Little Miss Saving-the-World

Changing the way we think in order to change the world


Birth Control is more than just a way to be modern November 20, 2011

Filed under: Uncategorized — LittleMissSavingTheWorld @ 8:33 pm

It’s only been a month and yet, here we are, as voters sitting, twiddling our thumbs to see if yet another ridiculous bill catered to limiting woman’s control of her body, will pass through the House and Senate.

With the help of the Refusal Clause, Birth control without copays (which costs about $288 a year on average) could be further than we had ever hoped. This clause which was passed in order to exempt certain religious groups from offering “free” birth control has been marked by the US Conference of Catholic Bishops (USCCB) or the Catholic Health Association (CHA) as not enough.

These bills are just a big “fuck you” to women who don’t want to have babies before they feel ready and the fact that no other aspects of birth control are being looked into is not only beyond stupid, but irresponsible.

Endocrine disruptors found in contraceptives are often damaging to entire ecosystems but instead of demanding that our pharmaceutical companies create something a little more functional, we’re busy trying to get rid of the product entirely.

Now if the product were Viagra, there would be a ridiculous amount of outrage from men who feel that although, nature has told them that they can no longer hold an erection, the ability to defy the odds with a magical blue pill far outweighs anything else.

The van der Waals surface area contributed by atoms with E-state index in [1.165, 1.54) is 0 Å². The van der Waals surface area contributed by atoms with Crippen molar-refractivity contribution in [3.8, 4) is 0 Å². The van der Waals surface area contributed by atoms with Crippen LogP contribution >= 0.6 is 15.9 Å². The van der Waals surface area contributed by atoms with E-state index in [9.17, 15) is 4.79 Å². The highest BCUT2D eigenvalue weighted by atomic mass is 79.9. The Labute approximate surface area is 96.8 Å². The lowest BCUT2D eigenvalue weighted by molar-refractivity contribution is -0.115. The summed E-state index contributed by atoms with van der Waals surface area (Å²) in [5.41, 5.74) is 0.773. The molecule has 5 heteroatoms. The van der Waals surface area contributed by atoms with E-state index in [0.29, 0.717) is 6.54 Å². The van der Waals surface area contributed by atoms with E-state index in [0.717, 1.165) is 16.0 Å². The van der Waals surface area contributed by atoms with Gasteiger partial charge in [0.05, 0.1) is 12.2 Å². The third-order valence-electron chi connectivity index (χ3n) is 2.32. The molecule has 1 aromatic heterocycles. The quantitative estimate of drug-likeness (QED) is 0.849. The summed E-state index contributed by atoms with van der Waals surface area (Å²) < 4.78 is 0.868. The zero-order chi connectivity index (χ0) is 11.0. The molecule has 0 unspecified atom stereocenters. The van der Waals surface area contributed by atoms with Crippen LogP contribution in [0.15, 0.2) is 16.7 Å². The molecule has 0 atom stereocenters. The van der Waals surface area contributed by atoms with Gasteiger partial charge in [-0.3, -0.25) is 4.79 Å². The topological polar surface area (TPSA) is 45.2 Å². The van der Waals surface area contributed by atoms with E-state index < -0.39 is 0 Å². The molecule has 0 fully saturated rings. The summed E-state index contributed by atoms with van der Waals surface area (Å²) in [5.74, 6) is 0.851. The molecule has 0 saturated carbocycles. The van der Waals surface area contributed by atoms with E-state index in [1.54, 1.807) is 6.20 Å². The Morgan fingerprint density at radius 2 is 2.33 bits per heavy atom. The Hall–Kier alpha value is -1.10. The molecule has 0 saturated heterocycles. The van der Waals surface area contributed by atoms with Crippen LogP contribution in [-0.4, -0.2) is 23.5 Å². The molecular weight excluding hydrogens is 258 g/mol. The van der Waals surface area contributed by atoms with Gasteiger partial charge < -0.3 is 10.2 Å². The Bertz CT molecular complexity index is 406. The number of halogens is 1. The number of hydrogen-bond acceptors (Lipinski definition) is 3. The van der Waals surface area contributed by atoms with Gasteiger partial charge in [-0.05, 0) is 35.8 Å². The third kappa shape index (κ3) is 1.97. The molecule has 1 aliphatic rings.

The fact that women are continuously seen as reproductive machines is outrageous but what’s more outrageous are the risks we have to take if we don’t want to have babies.

Birth Control isn’t 100% safe in case you haven’t noticed.

According to the U.S Department of Health and Human Services on Women’s Health, using Birth control increases the odds of depression, heart attack, blood clots, weight gain, sore breasts and nausea. New studies from neurologists say the Progestin part of it may even impact our thinking but what’s worse is that we’re not the only ones suffering from the ridiculousness that is the pharmaceutical industry.

The simple excretion of these hormones from our bodies into the sewage systems and eventually the waterways isn’t enough to eliminate the endocrine-disruptors from the system and thus, causes extensive damage to the marine ecosystem.

According to an a research paper written by John E. Ehiri, Division of International Health and Martin Birley of IMPACT, “One of the most worrying examples of the effects of such pollutants on aquatic life in the UK was the identification around the coast, of a condition known as “imposex” in dog whelks, in which females acquire male characteristics that physically prevent them (the females) from laying eggs (Environment Agency, 1998).”
The question then becomes which has a greater impact, the drugs we’re using to prevent overpopulation or overpopulation itself?
While Ehiri and Birley are uncertain about the issue, it’s not too much to ask for both.
As women have developed over time, we’ve had to prove that our innate ability to reproduce is not our only function and by eliminating birth control, or access to birth control to those who need it the most, we’re essentially stepping back to the 1950’s where women were unhappy and in many ways powerless.
And while the era of “make me a sandwich” has managed to extend itself through the minds of ignorant boys and thankless spouses, the real difference between now and the 1950s is our power to think, our power to make decisions and our ability to say no.
Yet, without access to birth control which is healthy for both our environment and our bodies, the choices we have to make in terms of our reproductive health may actually hinder our ability to do anything else meaningful.
Blood clots, strokes and infertile fish make the issue of birth control more than just a woman’s problem but a human problem and it should be treated as such.